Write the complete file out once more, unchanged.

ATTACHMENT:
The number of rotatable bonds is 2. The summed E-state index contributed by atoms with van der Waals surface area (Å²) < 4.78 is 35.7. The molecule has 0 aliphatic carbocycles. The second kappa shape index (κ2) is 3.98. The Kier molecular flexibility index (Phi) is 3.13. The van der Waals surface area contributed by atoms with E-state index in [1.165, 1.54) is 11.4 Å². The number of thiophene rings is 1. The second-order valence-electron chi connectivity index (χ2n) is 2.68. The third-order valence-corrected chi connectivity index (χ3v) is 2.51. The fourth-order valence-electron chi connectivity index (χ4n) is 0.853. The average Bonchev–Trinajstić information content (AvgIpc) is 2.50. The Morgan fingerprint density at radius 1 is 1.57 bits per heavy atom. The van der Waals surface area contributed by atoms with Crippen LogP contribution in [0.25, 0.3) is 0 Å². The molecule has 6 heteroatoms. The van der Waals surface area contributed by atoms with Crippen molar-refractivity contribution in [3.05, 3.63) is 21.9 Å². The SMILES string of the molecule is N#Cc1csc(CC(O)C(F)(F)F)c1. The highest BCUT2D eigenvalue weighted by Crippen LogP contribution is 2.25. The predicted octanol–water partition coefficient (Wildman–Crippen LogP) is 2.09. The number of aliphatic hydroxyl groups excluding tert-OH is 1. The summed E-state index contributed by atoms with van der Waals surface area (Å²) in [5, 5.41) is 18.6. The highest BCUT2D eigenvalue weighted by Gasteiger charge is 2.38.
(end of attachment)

The number of rotatable bonds is 2. The summed E-state index contributed by atoms with van der Waals surface area (Å²) < 4.78 is 35.7. The molecule has 0 aliphatic carbocycles. The second kappa shape index (κ2) is 3.98. The Kier molecular flexibility index (Phi) is 3.13. The van der Waals surface area contributed by atoms with E-state index in [1.165, 1.54) is 11.4 Å². The number of thiophene rings is 1. The second-order valence-electron chi connectivity index (χ2n) is 2.68. The third-order valence-corrected chi connectivity index (χ3v) is 2.51. The fourth-order valence-electron chi connectivity index (χ4n) is 0.853. The average Bonchev–Trinajstić information content (AvgIpc) is 2.50. The Morgan fingerprint density at radius 1 is 1.57 bits per heavy atom. The van der Waals surface area contributed by atoms with Crippen LogP contribution in [0.25, 0.3) is 0 Å². The molecule has 6 heteroatoms. The van der Waals surface area contributed by atoms with Crippen molar-refractivity contribution in [3.05, 3.63) is 21.9 Å². The SMILES string of the molecule is N#Cc1csc(CC(O)C(F)(F)F)c1. The highest BCUT2D eigenvalue weighted by Crippen LogP contribution is 2.25. The predicted octanol–water partition coefficient (Wildman–Crippen LogP) is 2.09. The number of aliphatic hydroxyl groups excluding tert-OH is 1. The summed E-state index contributed by atoms with van der Waals surface area (Å²) in [5, 5.41) is 18.6. The highest BCUT2D eigenvalue weighted by Gasteiger charge is 2.38.